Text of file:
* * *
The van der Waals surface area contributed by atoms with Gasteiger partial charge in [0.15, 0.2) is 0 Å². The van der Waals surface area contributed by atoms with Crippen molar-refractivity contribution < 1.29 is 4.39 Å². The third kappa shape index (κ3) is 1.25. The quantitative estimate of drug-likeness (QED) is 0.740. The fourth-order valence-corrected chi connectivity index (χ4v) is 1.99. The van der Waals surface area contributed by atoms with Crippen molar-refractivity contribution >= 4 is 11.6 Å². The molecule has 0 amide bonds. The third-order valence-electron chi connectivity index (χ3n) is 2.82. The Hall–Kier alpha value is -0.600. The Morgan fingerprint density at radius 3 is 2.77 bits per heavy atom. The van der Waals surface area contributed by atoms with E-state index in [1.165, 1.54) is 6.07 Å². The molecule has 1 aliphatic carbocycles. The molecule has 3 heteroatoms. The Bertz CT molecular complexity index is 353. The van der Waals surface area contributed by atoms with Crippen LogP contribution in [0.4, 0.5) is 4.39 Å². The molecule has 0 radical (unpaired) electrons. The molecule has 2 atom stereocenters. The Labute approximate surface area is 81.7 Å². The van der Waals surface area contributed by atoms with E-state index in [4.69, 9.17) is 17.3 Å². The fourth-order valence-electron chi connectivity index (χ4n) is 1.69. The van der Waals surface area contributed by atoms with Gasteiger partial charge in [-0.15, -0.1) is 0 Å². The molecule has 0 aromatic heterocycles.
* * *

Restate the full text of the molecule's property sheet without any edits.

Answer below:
The van der Waals surface area contributed by atoms with Gasteiger partial charge in [0.15, 0.2) is 0 Å². The van der Waals surface area contributed by atoms with Crippen molar-refractivity contribution < 1.29 is 4.39 Å². The third kappa shape index (κ3) is 1.25. The quantitative estimate of drug-likeness (QED) is 0.740. The fourth-order valence-corrected chi connectivity index (χ4v) is 1.99. The van der Waals surface area contributed by atoms with Crippen molar-refractivity contribution >= 4 is 11.6 Å². The molecule has 0 amide bonds. The third-order valence-electron chi connectivity index (χ3n) is 2.82. The Hall–Kier alpha value is -0.600. The Morgan fingerprint density at radius 3 is 2.77 bits per heavy atom. The van der Waals surface area contributed by atoms with E-state index in [1.165, 1.54) is 6.07 Å². The molecule has 1 aliphatic carbocycles. The molecule has 3 heteroatoms. The Bertz CT molecular complexity index is 353. The van der Waals surface area contributed by atoms with Crippen LogP contribution in [0.4, 0.5) is 4.39 Å². The molecule has 0 radical (unpaired) electrons. The molecule has 2 atom stereocenters. The Labute approximate surface area is 81.7 Å². The van der Waals surface area contributed by atoms with E-state index in [4.69, 9.17) is 17.3 Å². The fourth-order valence-electron chi connectivity index (χ4n) is 1.69. The van der Waals surface area contributed by atoms with Gasteiger partial charge in [-0.15, -0.1) is 0 Å². The molecule has 0 aromatic heterocycles.